August 22, 2018
Welcome to the second year of the College of Business (COB) at Shepherd University.
The creation of the COB in 2017 was a formal consolidation of Shepherd’s business oriented academic departments: Accounting, Business Administration, and Economics & Finance, as well as the Masters of Business Administration (MBA) – into a single academic unit. This organizational change allows for business-oriented departments, faculty, and programs to obtain a synergy for the stakeholders we serve.
The first year was very responsive to our stakeholders’ needs.
The COB has three majors: Accounting, Business Administration, and Economics; six concentrations: General Business, Entrepreneurship, Financial Economics, Financial Planning, Management, Marketing, Risk Management and Insurance; and six minors; Accounting, Business Administration, Economics, Entrepreneurship, Hospitality Management, and Marketing. The Shepherd University Masters of Business Administration (MBA) accommodates those students looking for a graduate business education. Here again a student may opt for a general MBA or for a more specialized program in Public Administration, Health Administration or Sport Management. This breadth of programs allows a student at Shepherd to find the level of business education that he or she feels best suits his or her needs.
Two of the major stakeholders for the COB are students and local companies. One of the areas where the interests of students and the interests of companies overlap is with what is taught in the majors and the concentrations. The skill sets are important for the employers as they identify the needs for their new employee. In turn, students want to have the skill set that qualifies them for the new jobs. The matching is done through the curriculum.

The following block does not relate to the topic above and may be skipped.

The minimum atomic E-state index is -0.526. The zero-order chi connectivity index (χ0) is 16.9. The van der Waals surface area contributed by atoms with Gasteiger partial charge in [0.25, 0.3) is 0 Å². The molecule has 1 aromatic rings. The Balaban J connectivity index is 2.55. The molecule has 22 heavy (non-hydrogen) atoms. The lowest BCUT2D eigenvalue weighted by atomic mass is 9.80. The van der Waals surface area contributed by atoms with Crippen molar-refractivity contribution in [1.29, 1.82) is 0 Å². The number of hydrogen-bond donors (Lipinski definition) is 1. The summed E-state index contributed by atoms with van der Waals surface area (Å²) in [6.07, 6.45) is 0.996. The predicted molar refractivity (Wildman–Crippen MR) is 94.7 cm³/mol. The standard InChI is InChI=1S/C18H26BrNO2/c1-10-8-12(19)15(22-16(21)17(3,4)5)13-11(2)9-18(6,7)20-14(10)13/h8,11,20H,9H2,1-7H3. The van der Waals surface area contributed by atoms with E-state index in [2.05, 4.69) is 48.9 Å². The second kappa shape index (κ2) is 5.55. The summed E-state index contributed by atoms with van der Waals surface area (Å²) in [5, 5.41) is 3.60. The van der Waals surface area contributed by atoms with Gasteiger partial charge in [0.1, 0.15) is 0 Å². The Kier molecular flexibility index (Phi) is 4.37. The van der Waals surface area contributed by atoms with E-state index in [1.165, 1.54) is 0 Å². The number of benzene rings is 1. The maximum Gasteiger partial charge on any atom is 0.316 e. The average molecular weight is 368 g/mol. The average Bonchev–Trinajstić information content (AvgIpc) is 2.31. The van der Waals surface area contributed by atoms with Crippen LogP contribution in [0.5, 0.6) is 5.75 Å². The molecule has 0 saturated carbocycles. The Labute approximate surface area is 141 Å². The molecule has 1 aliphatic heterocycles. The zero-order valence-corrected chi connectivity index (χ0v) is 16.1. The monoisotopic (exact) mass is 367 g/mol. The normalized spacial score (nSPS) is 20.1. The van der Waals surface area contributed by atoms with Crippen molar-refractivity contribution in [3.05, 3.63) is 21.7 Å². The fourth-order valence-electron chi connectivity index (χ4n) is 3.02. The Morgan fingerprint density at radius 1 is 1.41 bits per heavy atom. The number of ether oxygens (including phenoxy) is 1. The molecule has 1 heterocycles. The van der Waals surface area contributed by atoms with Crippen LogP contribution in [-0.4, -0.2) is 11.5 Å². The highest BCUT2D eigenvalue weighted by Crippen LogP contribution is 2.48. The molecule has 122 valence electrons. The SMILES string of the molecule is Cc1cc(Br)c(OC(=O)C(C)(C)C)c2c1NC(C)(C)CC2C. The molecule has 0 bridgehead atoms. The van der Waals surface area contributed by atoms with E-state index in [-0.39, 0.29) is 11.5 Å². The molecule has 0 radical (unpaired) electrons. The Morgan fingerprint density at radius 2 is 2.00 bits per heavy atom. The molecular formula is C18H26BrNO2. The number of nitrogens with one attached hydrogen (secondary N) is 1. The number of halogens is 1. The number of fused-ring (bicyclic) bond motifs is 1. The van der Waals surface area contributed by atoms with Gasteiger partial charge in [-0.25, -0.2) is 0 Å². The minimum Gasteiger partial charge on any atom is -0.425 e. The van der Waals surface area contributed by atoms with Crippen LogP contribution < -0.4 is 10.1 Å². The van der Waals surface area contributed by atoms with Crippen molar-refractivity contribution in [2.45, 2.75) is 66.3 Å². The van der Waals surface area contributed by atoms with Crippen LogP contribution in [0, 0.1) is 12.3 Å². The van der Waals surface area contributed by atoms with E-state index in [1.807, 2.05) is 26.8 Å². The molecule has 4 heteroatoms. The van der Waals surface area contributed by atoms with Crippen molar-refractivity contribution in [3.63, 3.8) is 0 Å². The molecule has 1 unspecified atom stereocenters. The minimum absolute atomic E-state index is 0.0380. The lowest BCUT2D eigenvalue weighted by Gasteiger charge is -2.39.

The 2018 curriculum changes demonstrate this commitment to responsiveness. We have added an additional level of quantitative skills and the recognition of innovation and problem solving skills as a key element for a future employee. These skill sets, quantitative and innovation (problem solving), appear over and over in industry surveys from Forbes, IDC, and the Conference Board when employers are asked about desirable employee skills. Second, we have introduced a Risk Management and Insurance (RMI) concentration based on the insurance industries’ projection of job openings and the RMI skills needed by employees.
This past year we introduced “pop-up” classes whereby students committed to participating in a hands-on problem solving activity over a weekend. In spring 2018, fourteen students worked in four teams competing for scholarship prizes and a summer internship by completing a hands-on data mining and dashboard development project using Tableau software.
Building on that momentum, watch this year for:
- The implementation of a minor in Innovation
- The creation of a Financial Literacy class
- An expanded internship program
- A Help Desk for students in COB classes
- More popup classes
Why a minor in Innovation? Innovation is a life skill that transcends business and impacts ones entire life. Problem Solving and creativity are the enabling skills for innovation. Further, there is a general debate about problem solving and creativity as to whether these skill sets are innate or can be taught. Regardless of the right answer, what is true is that the tools and techniques of problem solving and creativity can be taught to students. As with all things taught, we see they are learned when the learner demonstrates its use.
I encourage you to look through the majors and minors; to take advantage of lectures and presentations; to talk with our faculty; to look at student groups for career networking opportunities; all, with the intent to explore topics and ideas for broadening and improving your career opportunities.
Dean, College of Business
White Hall 202
PO Box 5000
Shepherdstown, West Virginia 25443